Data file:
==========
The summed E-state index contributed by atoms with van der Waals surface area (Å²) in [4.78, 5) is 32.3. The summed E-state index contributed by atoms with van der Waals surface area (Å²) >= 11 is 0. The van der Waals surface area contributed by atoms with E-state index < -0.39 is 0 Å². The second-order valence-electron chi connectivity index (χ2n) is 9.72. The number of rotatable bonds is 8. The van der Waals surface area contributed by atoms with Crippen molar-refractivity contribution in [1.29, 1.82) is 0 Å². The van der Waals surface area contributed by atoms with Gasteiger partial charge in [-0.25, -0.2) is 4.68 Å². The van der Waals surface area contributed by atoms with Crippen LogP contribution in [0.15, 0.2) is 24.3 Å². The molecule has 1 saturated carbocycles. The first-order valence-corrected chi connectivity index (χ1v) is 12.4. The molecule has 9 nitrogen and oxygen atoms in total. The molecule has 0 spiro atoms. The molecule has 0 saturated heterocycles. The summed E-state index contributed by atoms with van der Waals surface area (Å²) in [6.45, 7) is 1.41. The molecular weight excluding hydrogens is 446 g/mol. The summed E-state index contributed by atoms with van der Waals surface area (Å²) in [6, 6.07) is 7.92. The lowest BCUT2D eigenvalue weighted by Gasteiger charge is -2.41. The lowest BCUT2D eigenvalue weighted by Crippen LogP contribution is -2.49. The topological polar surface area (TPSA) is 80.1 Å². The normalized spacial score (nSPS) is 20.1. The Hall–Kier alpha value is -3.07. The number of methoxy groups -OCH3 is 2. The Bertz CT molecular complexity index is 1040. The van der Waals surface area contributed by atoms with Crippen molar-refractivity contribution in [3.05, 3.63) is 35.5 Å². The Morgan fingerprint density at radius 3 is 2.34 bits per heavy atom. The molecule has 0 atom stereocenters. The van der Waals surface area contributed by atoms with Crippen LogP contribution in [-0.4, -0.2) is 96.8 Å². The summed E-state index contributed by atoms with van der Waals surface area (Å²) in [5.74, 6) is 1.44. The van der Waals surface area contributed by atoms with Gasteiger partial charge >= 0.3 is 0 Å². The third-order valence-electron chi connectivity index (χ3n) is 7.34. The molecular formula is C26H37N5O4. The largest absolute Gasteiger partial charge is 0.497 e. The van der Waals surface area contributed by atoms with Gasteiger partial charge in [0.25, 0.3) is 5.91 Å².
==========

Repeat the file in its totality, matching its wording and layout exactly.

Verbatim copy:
The summed E-state index contributed by atoms with van der Waals surface area (Å²) in [4.78, 5) is 32.3. The summed E-state index contributed by atoms with van der Waals surface area (Å²) >= 11 is 0. The van der Waals surface area contributed by atoms with E-state index < -0.39 is 0 Å². The second-order valence-electron chi connectivity index (χ2n) is 9.72. The number of rotatable bonds is 8. The van der Waals surface area contributed by atoms with Crippen molar-refractivity contribution in [1.29, 1.82) is 0 Å². The van der Waals surface area contributed by atoms with Gasteiger partial charge in [-0.25, -0.2) is 4.68 Å². The van der Waals surface area contributed by atoms with Crippen LogP contribution in [0.15, 0.2) is 24.3 Å². The molecule has 1 saturated carbocycles. The first-order valence-corrected chi connectivity index (χ1v) is 12.4. The molecule has 9 nitrogen and oxygen atoms in total. The molecule has 0 spiro atoms. The molecule has 0 saturated heterocycles. The summed E-state index contributed by atoms with van der Waals surface area (Å²) in [6.45, 7) is 1.41. The molecular weight excluding hydrogens is 446 g/mol. The summed E-state index contributed by atoms with van der Waals surface area (Å²) in [6, 6.07) is 7.92. The lowest BCUT2D eigenvalue weighted by Gasteiger charge is -2.41. The lowest BCUT2D eigenvalue weighted by Crippen LogP contribution is -2.49. The topological polar surface area (TPSA) is 80.1 Å². The normalized spacial score (nSPS) is 20.1. The Hall–Kier alpha value is -3.07. The number of methoxy groups -OCH3 is 2. The Bertz CT molecular complexity index is 1040. The van der Waals surface area contributed by atoms with Crippen molar-refractivity contribution in [3.05, 3.63) is 35.5 Å². The Morgan fingerprint density at radius 3 is 2.34 bits per heavy atom. The molecule has 0 atom stereocenters. The van der Waals surface area contributed by atoms with Crippen LogP contribution in [-0.4, -0.2) is 96.8 Å². The summed E-state index contributed by atoms with van der Waals surface area (Å²) in [5.74, 6) is 1.44. The van der Waals surface area contributed by atoms with Gasteiger partial charge >= 0.3 is 0 Å². The third-order valence-electron chi connectivity index (χ3n) is 7.34. The molecular formula is C26H37N5O4. The largest absolute Gasteiger partial charge is 0.497 e. The van der Waals surface area contributed by atoms with Gasteiger partial charge in [0.25, 0.3) is 5.91 Å².